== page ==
It took a grand total of five hours for Day 4 of the 2019 World Poker Tour Gardens Poker Festival to determine its final table on Wednesday. When the smoke from the rush to the exits cleared for the first event of the WPT’s Season XVIII schedule, it was the Day 3 leader Lior Orel who had reemerged as the chip leader with some formidable foes facing him around the table.

Only 11 Players to Start the Day

With only 11 players on the tables to start the action on Wednesday, the short day was expected by all. With the goal to get down to the WPT six-handed final table, only five eliminations were necessary, with short stacked players like Nipun Java, Andrew Wisdom and Vladimir Vasilyev all facing an uphill battle. Maria Ho, Cord Garcia and Roger Teska were a little better stacked, but they were looking up at Eric Hicks’ 3.06 million stack with envy as they looked to climb into contention.

There was plenty of attention on the only woman left in the tournament, Ho, who has been on an incredible run as of late. Ho was at the final table of one of the final events of the Season XVII schedule, the WPT Seminole Hard Rock Poker Showdown, and she was looking to improve on that third-place finish in that tournament. Ho would get off to a so-so start, however, stacking some chips from Orel before turning around and handing them to Garcia in the early action.

With his short stack, it was natural that Java was the first to go. In a race with his pocket Jacks against Orel’s Big Slick in diamonds, the Q-K-6 flop immediately switched the situation. A nine on the turn opened some other doors for Java but, when the river brought a second nine, those doors were closed and Java was on the rail, collecting 11th place money for his efforts.

Hicks maintained his chip advantage by bringing the tournament to the unofficial final table. After raising from under the gun, Hicks saw Eric Wong move all in from the cutoff and Hicks immediately called. It turned out to be the right decision: Hicks’ pocket fives were up on Wong’s K-J off suit and, once the board ran out 7-6-4-3-2, Hicks unnecessarily improved to a straight as Wong was knocked out in tenth place and brought about the redraw for the final nine.

Three Eliminations to Go

The final nine were tightly packed together with Ho as the short stack, but it was Vasilyev who would be the first casualty. Teska seized control of the betting with a raise out of the cutoff and Vasilyev, taking this as a move, went all-in over Teska’s bet from the small blind. Teska didn’t hesitate in making the call, turning up pocket sixes for battle against Vasilyev’s A♥ 9♥. The flop made it interesting, coming with two hearts, but no more hearts nor any other out would come on the turn or river, ending Vasilyev’s day in ninth place.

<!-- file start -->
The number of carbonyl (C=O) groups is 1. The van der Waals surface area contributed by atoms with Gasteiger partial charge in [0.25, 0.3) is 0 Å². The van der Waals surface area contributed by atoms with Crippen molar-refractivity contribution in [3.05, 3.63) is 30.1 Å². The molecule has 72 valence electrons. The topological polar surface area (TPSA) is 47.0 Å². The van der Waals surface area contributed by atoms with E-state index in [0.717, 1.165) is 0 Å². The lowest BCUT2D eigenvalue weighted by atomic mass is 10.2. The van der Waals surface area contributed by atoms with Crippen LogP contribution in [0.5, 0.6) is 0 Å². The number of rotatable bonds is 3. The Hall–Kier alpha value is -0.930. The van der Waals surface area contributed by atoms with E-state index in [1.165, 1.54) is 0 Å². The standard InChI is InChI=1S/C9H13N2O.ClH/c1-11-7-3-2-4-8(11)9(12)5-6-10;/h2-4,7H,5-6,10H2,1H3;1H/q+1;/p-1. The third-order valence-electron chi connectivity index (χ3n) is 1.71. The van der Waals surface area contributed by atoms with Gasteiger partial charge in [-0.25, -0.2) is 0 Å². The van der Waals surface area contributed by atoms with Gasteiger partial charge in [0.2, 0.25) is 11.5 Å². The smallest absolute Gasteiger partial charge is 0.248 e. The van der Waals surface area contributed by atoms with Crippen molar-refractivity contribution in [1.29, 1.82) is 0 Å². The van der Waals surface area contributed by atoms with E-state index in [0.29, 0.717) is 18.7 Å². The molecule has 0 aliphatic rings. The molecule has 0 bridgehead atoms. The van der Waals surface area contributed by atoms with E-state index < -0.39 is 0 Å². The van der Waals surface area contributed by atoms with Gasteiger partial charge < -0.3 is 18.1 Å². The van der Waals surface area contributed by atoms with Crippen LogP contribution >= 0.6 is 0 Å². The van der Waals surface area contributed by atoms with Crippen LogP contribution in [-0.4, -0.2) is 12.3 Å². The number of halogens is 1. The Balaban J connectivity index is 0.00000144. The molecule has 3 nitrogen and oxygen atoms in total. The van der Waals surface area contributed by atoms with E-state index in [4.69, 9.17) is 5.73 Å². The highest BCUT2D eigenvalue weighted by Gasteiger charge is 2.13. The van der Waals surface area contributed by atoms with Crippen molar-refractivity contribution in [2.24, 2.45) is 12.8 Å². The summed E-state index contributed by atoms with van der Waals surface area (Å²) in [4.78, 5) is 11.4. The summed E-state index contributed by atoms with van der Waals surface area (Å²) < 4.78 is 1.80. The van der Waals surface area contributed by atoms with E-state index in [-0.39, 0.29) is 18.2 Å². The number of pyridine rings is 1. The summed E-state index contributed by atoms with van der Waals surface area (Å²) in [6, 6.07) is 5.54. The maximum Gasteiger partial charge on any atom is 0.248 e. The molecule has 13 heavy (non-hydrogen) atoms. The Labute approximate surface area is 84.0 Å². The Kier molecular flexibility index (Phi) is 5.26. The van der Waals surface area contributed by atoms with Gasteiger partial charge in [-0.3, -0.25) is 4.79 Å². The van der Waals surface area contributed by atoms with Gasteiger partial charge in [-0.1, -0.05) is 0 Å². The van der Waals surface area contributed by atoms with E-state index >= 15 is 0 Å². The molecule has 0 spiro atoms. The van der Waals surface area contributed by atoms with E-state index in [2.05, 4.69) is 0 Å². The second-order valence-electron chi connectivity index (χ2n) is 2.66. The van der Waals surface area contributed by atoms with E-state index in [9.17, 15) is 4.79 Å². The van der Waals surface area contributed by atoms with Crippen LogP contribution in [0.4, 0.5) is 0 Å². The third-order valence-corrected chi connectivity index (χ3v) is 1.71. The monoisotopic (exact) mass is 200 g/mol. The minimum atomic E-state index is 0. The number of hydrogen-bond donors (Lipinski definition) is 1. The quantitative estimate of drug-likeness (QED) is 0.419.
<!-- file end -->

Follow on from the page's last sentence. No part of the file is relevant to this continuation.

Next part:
Teska would also be responsible for sending Ho out of the tournament. Ho, whose stack had been whittled down to under 300K, would look to make a move off the button by going all in. Teska, however, had other plans as he squeezed his cards and immediately called. Once Orel got out of the way, the cards were turned up and Ho saw she was in big trouble. Teska’s pocket Queens were not what Ho wanted to see for her J-10 off suit and the 8-8-6 flop didn’t help the situation. There was paint on the turn, but it was a King that left Ho almost drawing dead to the river (a possible four flush existed). Once the formality of the river card was dealt and it wasn’t a club, Ho was done for the tournament in eighth place.

It would take another 30 minutes to determine the final knockout for the day and, when it was over, there was a new leader in the tournament. Orel raised from under the gun and saw Hicks three bet the action to 180K. Orel made the call and the very juicy K♠ Q♦ J♥ rainbow flop brought a check-call out of Orel of 125K. A turn 5♠ didn’t seem to help anyone, but Hicks would continue to fire with a 350K bet that Orel called. Once a 2♠ hit on the river to complete a potential flush, Hicks fired again for 425K, leaving but a pittance behind him.

Orel didn’t hesitate, moving all in over a disappointed Hicks because he saw the writing on the wall. He called off his final chips and turned up pocket Queens for the flopped set, but Orel got there on the river for the nut flush with his A♠ 8♠. With that hand, Orel took over the chip lead and sent the start of day chip leader to the rail in seventh place to set today’s final table.

1. Lior Orel, 3.245 million
2. Roger Teska, 2.97 million
3. Laszlo Molnar, 2.865 million
4. Lars Kamphues, 2.54 million
5. Cord Garcia, 1.88 million
6. Andrew Wisdown, 1.435 million

With the final six players so closely packed together and deep – even Wisdown has 48 big blinds to play with – it could be a long night for those in the Gardens tournament poker arena. The tournament will play out live this afternoon (instead of the “delayed” final tables that the WPT is embracing) beginning at 2PM (Pacific Time), but information from the WPT states it will not be aired on television or livestream. The winner, however, will be the first name etched onto the WPT Champions’ Cup for Season XVIII, earn a seat to the Season XVIII WPT Tournament of Champions, walk off with a new BMW (courtesy of the Gardens Casino) and a payday of $368,475.

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